Friday, February 20, 2004

For years I carried a .45 Colt Combat Commander. Given the clothing I was wearing, it was easy to conceal AND with small kids in the house, I wasn't going to leave a gun out anyway. At night I took it off and then set it up at bedside. However...

The wife took exception to my having a cocked pistol next to the bed. Explanations of the mechanics were futile. Now the kids are grown, the daily clothing and work schedule have changed and has been easier to have a S&W M13 3" or Ruger Speed-Six (both .357s and no longer made, get a M65LS instead) for both uses. When I leave the house (I now do most of my non-profit work at the house), it is easy to pick it up and go. The springs are always at rest and the cartridge will do what I want including required applications at the farm.

Sometimes either of these guns is just too big. Then I carry a S&W M36. Very little transition needed.

I have used an alternative which I consider inadequate for winter work due to the heavy clothing some people might be wearing. That is the Pistolet Makarov using the 9x18mm cartridge. Pluses include low cost (VERY important to some people) of both the firearm and the ammo (which you can get for $60 for 500 rounds delivered!), light recoil (like the .38 Special), moderate capacity (8-9 rounds or more), and the double action feature (which makes MY wife very happy). Negatives are the bulk of the gun for the round utilized, what might be considered under-penetration by the 9x18 HP round, relatively limited effective range (compared to the heavier .38/.357 and .45 bullets), and limited range of support equipment such as holsters (although this has improved).

Most people don't have to use their carry gun on the farm but many do have families with whom they want to or must interact and whose skill set they must consider. For me, the answer is a .357 Magnum or .38 Special level load (including the 9x18mm Makarov) in a double action pistol or revolver.

Thursday, February 12, 2004

I was recently reminded that some people don't vote. They don't vote for a variety of "reasons". To me any "reason" to not vote is simply an excuse (lest you're in a coma or unexpectedly bedridden).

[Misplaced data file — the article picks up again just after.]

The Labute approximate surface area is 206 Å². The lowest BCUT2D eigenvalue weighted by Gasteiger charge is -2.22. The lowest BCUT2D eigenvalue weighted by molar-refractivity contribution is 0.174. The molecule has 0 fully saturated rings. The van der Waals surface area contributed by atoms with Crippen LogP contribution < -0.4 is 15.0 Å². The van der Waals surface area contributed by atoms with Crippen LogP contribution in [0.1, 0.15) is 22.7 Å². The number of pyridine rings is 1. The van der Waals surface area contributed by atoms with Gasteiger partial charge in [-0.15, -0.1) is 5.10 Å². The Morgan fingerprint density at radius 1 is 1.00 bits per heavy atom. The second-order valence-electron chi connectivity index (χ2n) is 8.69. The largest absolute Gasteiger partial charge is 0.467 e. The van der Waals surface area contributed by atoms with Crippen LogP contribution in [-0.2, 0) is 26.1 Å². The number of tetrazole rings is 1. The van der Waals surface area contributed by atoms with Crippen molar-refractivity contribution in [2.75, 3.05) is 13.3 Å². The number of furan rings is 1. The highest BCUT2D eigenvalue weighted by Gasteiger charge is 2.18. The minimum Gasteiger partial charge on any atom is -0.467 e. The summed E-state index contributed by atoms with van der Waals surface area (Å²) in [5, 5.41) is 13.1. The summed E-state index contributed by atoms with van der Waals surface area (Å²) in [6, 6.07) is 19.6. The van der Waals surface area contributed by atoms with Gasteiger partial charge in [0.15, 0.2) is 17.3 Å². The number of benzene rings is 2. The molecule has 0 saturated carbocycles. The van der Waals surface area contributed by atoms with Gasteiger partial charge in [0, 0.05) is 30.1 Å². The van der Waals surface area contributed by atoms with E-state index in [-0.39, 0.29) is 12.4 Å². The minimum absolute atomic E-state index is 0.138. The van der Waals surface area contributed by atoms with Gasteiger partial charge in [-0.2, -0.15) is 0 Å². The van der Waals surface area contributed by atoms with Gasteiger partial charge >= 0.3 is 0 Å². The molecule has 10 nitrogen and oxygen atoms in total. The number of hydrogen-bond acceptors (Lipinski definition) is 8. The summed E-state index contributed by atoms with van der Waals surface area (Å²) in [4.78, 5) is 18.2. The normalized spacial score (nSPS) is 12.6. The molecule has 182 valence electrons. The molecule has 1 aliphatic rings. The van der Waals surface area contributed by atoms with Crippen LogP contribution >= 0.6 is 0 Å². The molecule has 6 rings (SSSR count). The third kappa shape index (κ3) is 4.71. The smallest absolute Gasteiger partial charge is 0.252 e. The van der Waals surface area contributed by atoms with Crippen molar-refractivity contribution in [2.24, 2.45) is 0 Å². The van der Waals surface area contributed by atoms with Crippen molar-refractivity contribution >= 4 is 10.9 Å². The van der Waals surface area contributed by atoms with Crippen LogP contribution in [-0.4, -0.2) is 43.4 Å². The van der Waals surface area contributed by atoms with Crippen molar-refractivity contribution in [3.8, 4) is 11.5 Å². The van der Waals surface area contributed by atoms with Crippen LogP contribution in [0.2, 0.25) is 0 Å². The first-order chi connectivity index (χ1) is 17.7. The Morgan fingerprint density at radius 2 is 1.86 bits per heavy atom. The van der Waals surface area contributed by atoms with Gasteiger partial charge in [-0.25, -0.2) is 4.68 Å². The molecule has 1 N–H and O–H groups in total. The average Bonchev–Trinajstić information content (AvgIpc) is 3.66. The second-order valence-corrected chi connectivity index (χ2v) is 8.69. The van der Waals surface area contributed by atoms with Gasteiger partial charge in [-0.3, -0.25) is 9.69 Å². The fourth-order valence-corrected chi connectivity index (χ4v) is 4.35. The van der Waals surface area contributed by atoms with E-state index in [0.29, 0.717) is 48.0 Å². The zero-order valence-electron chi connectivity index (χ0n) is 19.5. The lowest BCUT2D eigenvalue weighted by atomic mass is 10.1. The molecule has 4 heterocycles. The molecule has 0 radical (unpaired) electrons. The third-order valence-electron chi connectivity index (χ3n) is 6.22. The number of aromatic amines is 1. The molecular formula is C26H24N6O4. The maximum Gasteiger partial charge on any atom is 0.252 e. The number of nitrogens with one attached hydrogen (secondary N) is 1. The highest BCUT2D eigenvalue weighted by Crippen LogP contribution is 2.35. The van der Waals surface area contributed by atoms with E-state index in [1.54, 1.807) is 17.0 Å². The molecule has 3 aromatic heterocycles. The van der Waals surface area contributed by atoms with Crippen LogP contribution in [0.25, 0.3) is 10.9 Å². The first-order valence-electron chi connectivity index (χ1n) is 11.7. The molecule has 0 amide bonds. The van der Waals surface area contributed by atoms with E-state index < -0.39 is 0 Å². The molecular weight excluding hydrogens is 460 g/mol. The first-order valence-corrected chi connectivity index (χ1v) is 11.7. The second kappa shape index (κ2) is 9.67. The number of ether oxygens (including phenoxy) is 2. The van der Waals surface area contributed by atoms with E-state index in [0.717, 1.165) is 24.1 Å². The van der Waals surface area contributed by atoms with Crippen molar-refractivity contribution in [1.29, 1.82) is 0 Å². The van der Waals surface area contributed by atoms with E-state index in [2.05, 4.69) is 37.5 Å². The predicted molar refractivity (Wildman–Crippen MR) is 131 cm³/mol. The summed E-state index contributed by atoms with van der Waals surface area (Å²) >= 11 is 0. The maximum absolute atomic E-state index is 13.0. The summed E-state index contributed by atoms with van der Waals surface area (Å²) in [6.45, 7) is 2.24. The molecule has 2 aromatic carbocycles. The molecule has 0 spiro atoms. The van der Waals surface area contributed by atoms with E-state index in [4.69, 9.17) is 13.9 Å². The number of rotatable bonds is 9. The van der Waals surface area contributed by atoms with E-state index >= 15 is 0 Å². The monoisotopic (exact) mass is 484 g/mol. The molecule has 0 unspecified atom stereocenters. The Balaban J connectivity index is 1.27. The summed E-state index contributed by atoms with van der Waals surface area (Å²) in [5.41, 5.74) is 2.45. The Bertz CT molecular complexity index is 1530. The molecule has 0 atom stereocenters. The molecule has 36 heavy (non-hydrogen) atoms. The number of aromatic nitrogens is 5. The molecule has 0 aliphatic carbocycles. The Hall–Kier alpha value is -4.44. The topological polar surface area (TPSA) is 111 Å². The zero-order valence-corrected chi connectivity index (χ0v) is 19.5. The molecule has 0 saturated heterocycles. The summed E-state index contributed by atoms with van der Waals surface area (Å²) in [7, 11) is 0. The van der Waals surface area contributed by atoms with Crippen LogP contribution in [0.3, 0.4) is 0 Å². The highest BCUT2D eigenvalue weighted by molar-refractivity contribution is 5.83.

I always vote. Always.

Some 372 years ago my first European ancestors arrived in this country. It took a while, but they finally really got their hair up and took a chance to stand on the side of liberty. I believe that my first relative to stand under fire did so April 19, 1776 in a little village called Lexington. There were several more who took up arms in support of what was the beginning of the free world. One relative by marriage shot a certain General Frasier at Freemans Farm (Saratoga, NY). Since then, there has been at least one direct ancestor of mine who served in time of war, the only exception being my Grandfather who was rejected for having TB in 1917. I would hate to think that the my right to have my voice heard through my representatives, fought for by my grandfathers (and suffered through by the grandmothers left behind), was lost due to my laziness or ignorance.

Sloth and apathy are the allies of evil. When you don't vote you are in fact voting for evil. As God is my witness I believe this. To me voting is a sacred duty, a sacrament of free will, free will given by God.


Now some might think this over the top, but consider that your shooting rights are controlled for a reason. That reason is to limit your free will, not to protect or defend others but to keep you from defending yourself and your family. Your vote is the only thing that prevents these people from winning here. I also believe that freedom here gives hope and encouragement to the many millions worldwide that they might also be free. It isn't just about guns...


So far as actual shooting, I've not had the time to fire a single round.